Advanced Analytics … The Next Big Thing in Healthcare
Updated: Feb 19
If you are in the healthcare industry, you know you are facing a number of significant challenges. First and foremost, you are being asked to meet rising expectations for higher-quality care, better outcomes and lower costs. But at the same time, you face a critical shortage of resources and an aging population that will require a greater portion of those limited resources every day.
Chronic diseases present some of the toughest challenges. Approximately 45 percent of adults in the United States have at least one chronic illness. Those chronic illnesses not only make life difficult for patients, but they also stretch healthcare resources thin and cost the U.S. economy more than $1 trillion annually.
How does Advanced Analytics work?
Advanced analytics can give you an edge in balancing all of these demands, and in figuring out how to continue the balancing act as the industry evolves. With advanced analytics, you can leverage a broader range of patient information and surface early, targeted intervention opportunities that ultimately help you enhance the quality of care, improve outcomes and reduce costs.
Content Analytics capabilities, such as those offered through IBM Content and Predictive Analytics for Healthcare, can help you analyze a wider range of patient information than you could before. In the past, analytics solutions were frequently limited to structured data—such as the data found in electronic medical record (EMR) and claims systems.
But content analytics lets you incorporate unstructured sources as well, including doctors’ dictated notes, discharge orders, radiology reports, faxes and more. Powerful natural language processing is at work to enable this.
To see how valuable unstructured information can be in uncovering insights, read my previous blog post, “Playing the Healthcare Analytics Shell Game.”
Predictive analysis capabilities can help you identify patients at risk for developing additional illnesses or requiring further interventions. You can use predictive modeling, trending and scoring to anticipate patient outcomes and evaluate the potential effects of new interventions.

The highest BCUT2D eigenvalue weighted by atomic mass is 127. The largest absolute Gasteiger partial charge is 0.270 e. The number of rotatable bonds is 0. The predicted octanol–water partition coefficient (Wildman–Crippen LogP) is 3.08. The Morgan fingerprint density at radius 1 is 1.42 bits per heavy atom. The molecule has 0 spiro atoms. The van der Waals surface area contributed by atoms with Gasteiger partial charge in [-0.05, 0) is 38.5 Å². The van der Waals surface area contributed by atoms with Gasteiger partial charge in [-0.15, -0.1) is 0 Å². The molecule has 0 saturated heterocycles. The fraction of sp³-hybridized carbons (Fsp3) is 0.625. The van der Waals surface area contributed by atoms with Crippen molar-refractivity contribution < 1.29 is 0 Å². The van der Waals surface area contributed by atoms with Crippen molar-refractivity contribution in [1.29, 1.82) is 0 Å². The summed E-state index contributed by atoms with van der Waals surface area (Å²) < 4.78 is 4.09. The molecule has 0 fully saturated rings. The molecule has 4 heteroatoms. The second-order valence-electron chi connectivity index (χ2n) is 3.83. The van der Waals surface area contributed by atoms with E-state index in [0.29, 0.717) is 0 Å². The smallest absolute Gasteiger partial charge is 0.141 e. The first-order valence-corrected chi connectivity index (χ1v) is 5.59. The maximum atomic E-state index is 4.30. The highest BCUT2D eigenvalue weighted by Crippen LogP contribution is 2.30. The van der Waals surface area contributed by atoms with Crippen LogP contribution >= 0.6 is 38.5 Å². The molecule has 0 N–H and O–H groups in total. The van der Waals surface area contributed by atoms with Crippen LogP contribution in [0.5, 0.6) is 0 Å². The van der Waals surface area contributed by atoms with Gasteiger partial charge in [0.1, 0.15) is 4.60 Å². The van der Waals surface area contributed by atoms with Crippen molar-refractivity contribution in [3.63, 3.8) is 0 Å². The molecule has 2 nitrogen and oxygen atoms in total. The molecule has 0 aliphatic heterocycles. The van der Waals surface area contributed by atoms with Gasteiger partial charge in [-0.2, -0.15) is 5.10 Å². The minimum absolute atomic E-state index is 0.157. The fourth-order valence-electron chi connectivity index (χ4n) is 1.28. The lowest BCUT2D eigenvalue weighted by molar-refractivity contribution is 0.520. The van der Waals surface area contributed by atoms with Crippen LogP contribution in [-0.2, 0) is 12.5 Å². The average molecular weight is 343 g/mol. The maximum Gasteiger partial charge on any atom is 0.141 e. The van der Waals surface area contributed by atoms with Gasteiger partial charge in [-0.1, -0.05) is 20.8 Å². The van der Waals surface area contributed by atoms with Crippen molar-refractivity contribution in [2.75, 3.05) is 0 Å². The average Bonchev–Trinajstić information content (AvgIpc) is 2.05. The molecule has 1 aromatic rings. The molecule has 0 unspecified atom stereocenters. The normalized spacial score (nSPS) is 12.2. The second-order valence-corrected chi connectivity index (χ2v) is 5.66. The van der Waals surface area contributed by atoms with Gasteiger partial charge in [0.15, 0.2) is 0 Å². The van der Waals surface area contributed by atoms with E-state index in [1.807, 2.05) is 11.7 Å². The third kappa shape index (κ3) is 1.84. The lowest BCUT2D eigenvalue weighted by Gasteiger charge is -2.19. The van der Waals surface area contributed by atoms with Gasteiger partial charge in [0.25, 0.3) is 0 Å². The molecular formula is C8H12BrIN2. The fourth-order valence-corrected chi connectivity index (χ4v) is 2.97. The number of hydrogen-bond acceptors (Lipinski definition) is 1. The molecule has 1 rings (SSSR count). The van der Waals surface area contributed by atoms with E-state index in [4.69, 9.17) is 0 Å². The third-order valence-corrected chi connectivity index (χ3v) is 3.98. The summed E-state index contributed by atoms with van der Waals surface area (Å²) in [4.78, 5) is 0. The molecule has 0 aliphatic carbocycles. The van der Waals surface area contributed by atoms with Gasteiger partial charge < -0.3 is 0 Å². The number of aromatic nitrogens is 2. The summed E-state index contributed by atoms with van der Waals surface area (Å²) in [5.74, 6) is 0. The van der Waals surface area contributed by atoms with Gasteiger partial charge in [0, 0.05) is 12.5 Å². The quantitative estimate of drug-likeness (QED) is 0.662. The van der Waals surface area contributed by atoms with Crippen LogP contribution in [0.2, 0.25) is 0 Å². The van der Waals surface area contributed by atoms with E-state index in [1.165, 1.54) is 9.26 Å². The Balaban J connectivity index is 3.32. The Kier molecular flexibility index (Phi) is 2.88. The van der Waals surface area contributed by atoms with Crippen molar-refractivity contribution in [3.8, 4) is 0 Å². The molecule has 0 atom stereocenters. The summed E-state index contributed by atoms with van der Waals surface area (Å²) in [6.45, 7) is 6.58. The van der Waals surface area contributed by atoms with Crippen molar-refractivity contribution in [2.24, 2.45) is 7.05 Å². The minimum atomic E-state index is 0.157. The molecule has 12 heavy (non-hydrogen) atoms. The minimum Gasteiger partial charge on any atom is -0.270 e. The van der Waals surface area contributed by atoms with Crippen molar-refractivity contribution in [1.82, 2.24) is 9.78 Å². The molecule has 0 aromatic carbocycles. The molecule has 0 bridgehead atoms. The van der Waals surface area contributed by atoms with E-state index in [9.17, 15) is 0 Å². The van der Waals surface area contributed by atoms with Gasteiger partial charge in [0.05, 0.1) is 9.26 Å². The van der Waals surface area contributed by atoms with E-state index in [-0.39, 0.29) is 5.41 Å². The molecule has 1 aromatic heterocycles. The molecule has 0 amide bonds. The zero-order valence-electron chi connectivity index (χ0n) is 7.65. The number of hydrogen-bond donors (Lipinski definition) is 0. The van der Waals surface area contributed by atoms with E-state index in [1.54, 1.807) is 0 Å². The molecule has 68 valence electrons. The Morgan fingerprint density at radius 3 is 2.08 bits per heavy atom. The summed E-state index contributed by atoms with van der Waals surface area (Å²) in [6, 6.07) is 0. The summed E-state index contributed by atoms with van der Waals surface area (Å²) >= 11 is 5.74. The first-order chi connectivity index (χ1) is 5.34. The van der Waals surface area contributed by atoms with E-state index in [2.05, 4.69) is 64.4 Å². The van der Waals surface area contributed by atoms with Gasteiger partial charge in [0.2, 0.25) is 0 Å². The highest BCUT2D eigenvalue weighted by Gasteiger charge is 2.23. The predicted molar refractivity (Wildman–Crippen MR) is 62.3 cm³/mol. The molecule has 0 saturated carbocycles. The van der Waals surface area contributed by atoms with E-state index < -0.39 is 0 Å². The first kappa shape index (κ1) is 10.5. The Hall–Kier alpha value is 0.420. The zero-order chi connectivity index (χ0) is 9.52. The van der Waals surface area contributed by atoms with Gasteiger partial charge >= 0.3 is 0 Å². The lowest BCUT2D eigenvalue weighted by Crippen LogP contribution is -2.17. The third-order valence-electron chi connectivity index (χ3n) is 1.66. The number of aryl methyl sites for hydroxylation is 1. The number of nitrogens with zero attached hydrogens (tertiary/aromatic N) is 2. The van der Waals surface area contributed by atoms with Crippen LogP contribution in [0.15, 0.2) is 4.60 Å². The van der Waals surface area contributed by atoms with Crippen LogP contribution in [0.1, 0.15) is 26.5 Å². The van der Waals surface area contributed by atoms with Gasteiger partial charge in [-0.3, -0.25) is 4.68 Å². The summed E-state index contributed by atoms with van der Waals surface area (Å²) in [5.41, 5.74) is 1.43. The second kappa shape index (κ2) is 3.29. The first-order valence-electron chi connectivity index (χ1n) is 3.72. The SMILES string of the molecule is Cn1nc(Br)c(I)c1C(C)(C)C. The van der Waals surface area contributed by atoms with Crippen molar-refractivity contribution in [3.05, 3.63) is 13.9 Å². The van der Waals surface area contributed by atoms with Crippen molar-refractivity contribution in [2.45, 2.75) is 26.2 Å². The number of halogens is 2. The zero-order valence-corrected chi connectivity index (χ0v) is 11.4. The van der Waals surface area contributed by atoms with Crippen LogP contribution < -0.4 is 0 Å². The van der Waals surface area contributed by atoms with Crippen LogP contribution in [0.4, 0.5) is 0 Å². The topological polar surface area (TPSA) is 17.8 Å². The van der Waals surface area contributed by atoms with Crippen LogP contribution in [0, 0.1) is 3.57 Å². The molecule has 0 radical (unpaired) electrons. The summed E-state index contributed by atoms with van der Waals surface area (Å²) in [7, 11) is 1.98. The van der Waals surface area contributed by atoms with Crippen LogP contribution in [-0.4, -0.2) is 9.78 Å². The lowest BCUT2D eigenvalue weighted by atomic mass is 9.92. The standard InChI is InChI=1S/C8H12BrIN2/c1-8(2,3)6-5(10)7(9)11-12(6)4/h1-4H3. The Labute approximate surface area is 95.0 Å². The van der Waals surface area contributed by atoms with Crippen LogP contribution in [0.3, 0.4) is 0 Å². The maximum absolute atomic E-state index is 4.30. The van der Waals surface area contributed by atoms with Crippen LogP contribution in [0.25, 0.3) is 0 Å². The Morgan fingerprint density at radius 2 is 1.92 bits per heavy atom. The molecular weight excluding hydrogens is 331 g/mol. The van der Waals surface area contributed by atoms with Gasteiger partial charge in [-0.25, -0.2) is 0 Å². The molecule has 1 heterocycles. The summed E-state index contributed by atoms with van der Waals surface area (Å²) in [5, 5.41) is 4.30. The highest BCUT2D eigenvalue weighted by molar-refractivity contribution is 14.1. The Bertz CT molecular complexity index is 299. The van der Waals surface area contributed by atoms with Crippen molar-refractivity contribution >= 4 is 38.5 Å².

Using patient similarity analytics capabilities, such as those developed by IBM Research, a provider could examine thousands of patient attributes at once. That includes not only clinical attributes but also demographic, social and financial ones. By assessing similarities of attributes in a broad patient population, providers can better anticipate disease onset, compare treatment effectiveness and develop more targeted healthcare plans.
Surface New Intervention Opportunities
The insights you gain from these analytics capabilities are the keys to discovering opportunities for new, individualized and highly targeted patient interventions—interventions that can reduce expensive hospital readmissions for chronic patients, avoid the onset of other illnesses, prevent postoperative infections, slow the deterioration of conditions and more.
That all adds up to better care and better outcomes at a lower cost.
In future posts, I’ll present a more in-depth discussion of patient similarity analytics and examine how advanced analytics can be integrated with care management.
In the meantime, I’d be eager to read your comments and questions.
 S.Y. Wu, A. Green, “Projection of chronic illness prevalence and cost inflation,” RAND Health, 2000.
 Milken Institute, “An Unhealthy America: The Economic Burden of Chronic Disease Charting a New Course to Save Lives and Increase Productivity and Economic Growth,” October 2007, http://www.milkeninstitute.org/healthreform/pdf/AnUnhealthyAmericaExecSumm.pdf.